In the E.U., the legislation focuses on vitamins and minerals used as ingredients of food supplements. Supplements may be used to correct nutritional deficiencies or maintain an adequate intake of certain nutrients. The European Commission has published a list of permitted vitamin or mineral substances that may be added for specific nutritional purposes in food supplements, and with safety being an overriding concern for EFSA, companies wishing to market a substance not included in the permitted list need to submit an application discussing the safety and bioavailability of the individual substance to the European Commission. In Japan, supplements under FOSHU must be registered, with a complete safety dossier submitted upon registration.
Dietary Supplements and Structure/Function Claims
One of the main conclusions made by the U.S. Congress in the passing of DSHEA in 1994 was of the importance that the benefit of dietary supplements to health promotion had been documented in scientific studies, and that consumers should be empowered to make choices about preventive health care programs based on data from scientific studies of health benefits related to particular dietary supplements. To this end, certain claims, termed “structure/function” claims, may be stated on dietary supplement labels, which describe (1) the role of a nutrient or dietary ingredient intended to affect normal structure or function in humans, (2) characterize the means by which a nutrient or dietary ingredient acts to maintain the body’s structure or function, or (3) may describe general well-being from consumption of a nutrient or dietary ingredient.2 The manufacturer or distributor is responsible for making sure the structure/function claim is truthful and not misleading. Structure/function claims are not pre-approved by FDA, but any label that contains such a claim must also contain a “disclaimer” that FDA has not evaluated the structure/function claim, and that the dietary supplement is not intended to “diagnose, treat, cure, mitigate or prevent any disease” (the basic tenants of a drug). Dietary supplement manufacturers that include structure/function claims on labels or in labeling are required to submit a notification to FDA no later than 30 days after marketing a dietary supplement that contains the said structure/function claim.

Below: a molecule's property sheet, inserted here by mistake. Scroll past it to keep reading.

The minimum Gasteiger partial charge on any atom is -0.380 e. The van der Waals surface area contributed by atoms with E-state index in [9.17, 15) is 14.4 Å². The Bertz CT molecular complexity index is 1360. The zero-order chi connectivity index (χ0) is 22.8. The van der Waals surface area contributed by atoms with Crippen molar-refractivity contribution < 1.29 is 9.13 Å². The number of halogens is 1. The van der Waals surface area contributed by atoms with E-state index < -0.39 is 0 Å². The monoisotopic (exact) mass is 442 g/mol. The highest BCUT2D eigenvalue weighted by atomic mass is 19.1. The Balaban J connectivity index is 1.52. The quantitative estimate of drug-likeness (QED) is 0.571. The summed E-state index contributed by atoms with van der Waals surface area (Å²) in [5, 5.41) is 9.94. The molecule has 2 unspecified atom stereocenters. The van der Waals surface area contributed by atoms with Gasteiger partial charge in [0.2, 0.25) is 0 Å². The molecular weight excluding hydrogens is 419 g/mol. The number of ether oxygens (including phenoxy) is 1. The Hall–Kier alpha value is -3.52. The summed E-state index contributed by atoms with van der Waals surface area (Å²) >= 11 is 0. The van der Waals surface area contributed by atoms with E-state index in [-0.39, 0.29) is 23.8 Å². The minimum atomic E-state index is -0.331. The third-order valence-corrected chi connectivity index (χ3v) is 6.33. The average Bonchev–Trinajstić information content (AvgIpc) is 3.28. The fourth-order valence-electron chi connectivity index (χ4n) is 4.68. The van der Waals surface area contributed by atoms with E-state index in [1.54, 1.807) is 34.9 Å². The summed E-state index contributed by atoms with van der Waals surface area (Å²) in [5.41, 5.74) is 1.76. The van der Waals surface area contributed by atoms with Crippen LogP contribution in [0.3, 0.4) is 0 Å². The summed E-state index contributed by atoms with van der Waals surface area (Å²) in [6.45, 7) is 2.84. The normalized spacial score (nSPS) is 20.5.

Other countries also allow claims for supplement products, but the claims are typically reviewed by the governing body prior to approval and use. In Japan, FOSHU-regulated supplements, food for special dietary uses (FOSDU), and food with nutrient function claims are allowed to indicate claims, but other dietary supplements and health-related products are prohibited from utilizing health or function claims. Any claims must be approved by the Japanese Consumers Affairs Agency (CAA). In the E.U., any claim made on foods (including supplements) is scientifically assessed by EFSA and if the claim is given a favorable opinion, the claim is then authorized for use in the E.U. and placed on a permitted list. In China, supplements that go through registration with the Chinese Food and Drug Administration (CFDA) are allowed certain approved claims and the ability to advertise, but it is a costly, time-consuming process). However, supplements imported into China as food (which has minimal costs associated with the practice) cannot contain any claims and cannot be advertised.
Global sales of dietary supplements is on the rise, as consumers are more than ever focused on a healthy lifestyle, maintaining optimal health through better food choices and supplementing the diet with products that benefit health and performance. The U.S. Congress enacted DSHEA in 1994 to better regulate the safety of dietary supplements, defining the ingredients that are able to be included in dietary supplements, and providing a general framework for the determination of the safety of dietary ingredients when consumed as directed in a dietary supplement. Other countries throughout the world allow the sale of supplement products, but depending on the claim, these products may be considered food, drugs, or something in-between. Any claims to the benefits of the dietary ingredient (or the supplement as a whole) must be submitted to the FDA, which is similar to other countries; however, most other countries require the approval of claims by the governing body prior to use of the claim on the label. Overall, the production and sale of dietary supplements in the U.S. and in many other countries is a highly regulated process that is meant to produce a quality product to supplement the diet with beneficial substances with claims that are truthful and not misleading.
http://ods.od.nih.gov/About/DSHEA_Wording.aspx#sec3; site last visited September 18, 2013.
http://www.fda.gov/Food/IngredientsPackagingLabeling/LabelingNutrition/ucm2006881.htm; site last visited September 18, 2013.